After the fall of Afghanistan’s capital Kabul more than a year ago, the families of some Canadian citizens who assisted Canadian military forces are still being hunted by the Taliban government in that country.

Some 45 language and cultural advisers — Canadian citizens who were recent Afghan immigrants — were recruited by Canada’s Department of National Defence to carry out dangerous assignments like gathering intelligence on the Taliban and warning of attacks during the war in Afghanistan. 

Now, a year after some of these advisers asked Immigration, Refugees and Citizenship Canada to help their family members get out of Afghanistan, they say nothing has happened.

Four have filed a complaint with the Canadian Human Rights Commission against IRCC. 

“All the killers I helped to put behind the bars are now on the streets. They recognize me,” said Ahmad Malgarai, who is among the four men who filed the complaint. He served with the Canadian military in Kandahar from 2007 to 2008.

He said the Taliban has visited his in-laws’ house three times.

“I want to ask Minister Sean Fraser that when the Taliban asks to choose between the interests of Canada and the life of your mother-in-law, please tell me which one would you choose?”  Malgarai said. 

“Please don’t put us in this position.”

Ahmad Malgarai worked as a language and cultural adviser for the Canadian Armed Forces in Afghanistan where he says he risked his life for the Canadian military. His family is now in danger, but Canada has turned its back on him, he says. (Submitted by Ahmad Malgarai)

Malgarai said that when the Canadian military was present in Afghanistan, they had “chopped a LCA’s brother’s head just because he was working for the Canadian forces.” Now that the Taliban has taken control, Malgarai fears that fate for more advisers’ families.

The federal government twice postponed meetings for conciliation, a mandatory process as per the human rights commission, but was supposed to meet with the advisers’ group on Tuesday.

“They cancelled at the last moment on Monday night,” Amir Attaran, a University of Ottawa law professor who is representing the four complainants, said.

Section 47 of the Canadian Human Rights Act allows the Commission to appoint a Conciliator for the purpose of attempting to bring about a settlement of complaints. Participation in conciliation is mandatory. (Canadian Human Rights Commission )

The meeting is now scheduled for Thursday. An email conversation between the advisors’s legal counsel and IRCC, provided to CBC News received, says the discussion may not result in a settlement.

“We understand that this meeting will not be a settlement negotiation and that it is not expected that IRCC be in a position to respond to, or make, a settlement offer,”  IRCC wrote in the email. “We are open to hearing from the Complainants and note that we may not be in a position to answer all of their questions. As previously stated, IRCC is not in a position to negotiate a settlement and our representatives will not have a mandate to settle on Thursday.”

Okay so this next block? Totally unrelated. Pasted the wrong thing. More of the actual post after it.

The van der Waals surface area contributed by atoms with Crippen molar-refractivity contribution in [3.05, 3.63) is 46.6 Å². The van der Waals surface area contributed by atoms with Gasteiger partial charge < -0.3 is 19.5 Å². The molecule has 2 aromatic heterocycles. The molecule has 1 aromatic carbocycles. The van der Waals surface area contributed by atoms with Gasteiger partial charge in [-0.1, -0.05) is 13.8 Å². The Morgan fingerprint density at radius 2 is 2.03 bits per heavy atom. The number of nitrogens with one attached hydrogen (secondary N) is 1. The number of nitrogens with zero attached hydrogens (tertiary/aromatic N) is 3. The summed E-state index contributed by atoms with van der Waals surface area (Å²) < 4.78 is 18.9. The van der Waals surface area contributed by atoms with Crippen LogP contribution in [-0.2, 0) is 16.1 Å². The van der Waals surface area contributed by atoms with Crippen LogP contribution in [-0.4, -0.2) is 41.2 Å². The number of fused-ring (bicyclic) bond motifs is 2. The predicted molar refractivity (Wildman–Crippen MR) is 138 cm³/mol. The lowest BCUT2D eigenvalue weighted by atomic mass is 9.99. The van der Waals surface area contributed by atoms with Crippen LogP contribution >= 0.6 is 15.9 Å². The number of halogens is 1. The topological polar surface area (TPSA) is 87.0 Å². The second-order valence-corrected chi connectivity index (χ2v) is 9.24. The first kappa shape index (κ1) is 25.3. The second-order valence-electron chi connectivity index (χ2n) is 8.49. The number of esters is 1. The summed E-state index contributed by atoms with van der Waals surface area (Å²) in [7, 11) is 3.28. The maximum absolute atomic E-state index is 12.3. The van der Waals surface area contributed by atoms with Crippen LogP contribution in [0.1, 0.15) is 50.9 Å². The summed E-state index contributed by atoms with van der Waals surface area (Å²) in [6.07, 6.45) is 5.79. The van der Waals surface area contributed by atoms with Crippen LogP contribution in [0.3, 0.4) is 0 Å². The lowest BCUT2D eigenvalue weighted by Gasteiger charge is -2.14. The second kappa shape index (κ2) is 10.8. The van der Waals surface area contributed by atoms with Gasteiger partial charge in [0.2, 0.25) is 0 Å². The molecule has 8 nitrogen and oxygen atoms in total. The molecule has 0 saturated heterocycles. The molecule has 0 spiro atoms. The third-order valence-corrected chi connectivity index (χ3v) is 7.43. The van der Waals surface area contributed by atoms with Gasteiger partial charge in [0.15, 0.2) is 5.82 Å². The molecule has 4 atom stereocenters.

The federal immigration department declined to comment and the office of Minister Sean Fraser did not respond by the deadline.

“They have no intention of negotiating the settlement Thursday, therefore bringing these 45 families to safety. They have told us already no settlement and no solution will be reached tomorrow,” Attaran said.

‘Blood will be on the Canadian government’s hands’: says NDP immigration critic

Federal NDP immigration critic Jenny Kwan said that if Canada expects these families to go through existing immigration streams, it “might as well just give them a death sentence.”

“These advisers wore the Canadian uniform, essential to Canada’s missions, yet in their greatest time of need when families are in grave danger, the Canadian government says get through normal immigration process,” Kwan said.

Extended family members are not eligible for the family sponsorship immigration route. Kwan noted that the processing times for regular immigration streams are very long.

A Toronto resident who CBC News has agreed to identify only by his code-name Akbar, who worked with the Canadian forces from 2007 to 2009, submitted a family sponsorship application for his family who were able to escape to Pakistan.

But his mother died during the wait.

“If Canada had acted sooner, my mom would be here with me, alive,” he said.

NDP MP Jenny Kwan says the standing committee on immigration called on the government to treat people from other countries like Afghanistan the same as those who need help in Ukraine, but that the government has ignored it. (Sean Kilpatrick/The Canadian Press)

Kwan said Canada is being racist. 

“Canada is using differential treatment for people in Afghanistan more than that of Ukraine, even though both are under siege and at great risk,” she said. “Why is that? Is it the colour of their skin? Is that the prevailing reason? This is outright discrimination.”

Kwan said the department can easily issue temporary residence visas or “single travel journey documents” for those families to expeditiously arrive in Canada.

“The government has to do what is necessary and our legal and moral responsibility,” she said. “Knowing that many lives are threatened and we are not doing everything to bring them here to safety, blood will be on the Canadian government’s hands.”



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